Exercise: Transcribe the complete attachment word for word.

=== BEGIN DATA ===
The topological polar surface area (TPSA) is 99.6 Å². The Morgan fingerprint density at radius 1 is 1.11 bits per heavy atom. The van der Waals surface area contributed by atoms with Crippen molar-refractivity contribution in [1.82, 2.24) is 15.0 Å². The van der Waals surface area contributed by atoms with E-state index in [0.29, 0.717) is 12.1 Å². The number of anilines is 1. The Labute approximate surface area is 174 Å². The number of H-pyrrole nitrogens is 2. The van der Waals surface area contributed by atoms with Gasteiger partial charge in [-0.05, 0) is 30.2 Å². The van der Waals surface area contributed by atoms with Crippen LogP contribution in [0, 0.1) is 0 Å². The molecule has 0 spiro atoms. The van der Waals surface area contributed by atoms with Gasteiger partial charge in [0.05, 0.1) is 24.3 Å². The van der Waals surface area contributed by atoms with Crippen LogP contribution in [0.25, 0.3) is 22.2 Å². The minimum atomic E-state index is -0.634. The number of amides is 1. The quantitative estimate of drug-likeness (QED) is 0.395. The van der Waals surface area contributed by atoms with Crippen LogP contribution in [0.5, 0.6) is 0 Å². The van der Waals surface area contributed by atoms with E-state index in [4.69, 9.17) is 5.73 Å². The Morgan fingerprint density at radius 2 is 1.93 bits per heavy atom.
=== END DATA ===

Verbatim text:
The topological polar surface area (TPSA) is 99.6 Å². The Morgan fingerprint density at radius 1 is 1.11 bits per heavy atom. The van der Waals surface area contributed by atoms with Crippen molar-refractivity contribution in [1.82, 2.24) is 15.0 Å². The van der Waals surface area contributed by atoms with E-state index in [0.29, 0.717) is 12.1 Å². The number of anilines is 1. The Labute approximate surface area is 174 Å². The number of H-pyrrole nitrogens is 2. The van der Waals surface area contributed by atoms with Gasteiger partial charge in [-0.05, 0) is 30.2 Å². The van der Waals surface area contributed by atoms with Crippen LogP contribution in [0, 0.1) is 0 Å². The molecule has 0 spiro atoms. The van der Waals surface area contributed by atoms with Gasteiger partial charge in [0.05, 0.1) is 24.3 Å². The van der Waals surface area contributed by atoms with Crippen LogP contribution in [0.25, 0.3) is 22.2 Å². The minimum atomic E-state index is -0.634. The number of amides is 1. The quantitative estimate of drug-likeness (QED) is 0.395. The van der Waals surface area contributed by atoms with Crippen LogP contribution in [0.5, 0.6) is 0 Å². The van der Waals surface area contributed by atoms with E-state index in [4.69, 9.17) is 5.73 Å². The Morgan fingerprint density at radius 2 is 1.93 bits per heavy atom.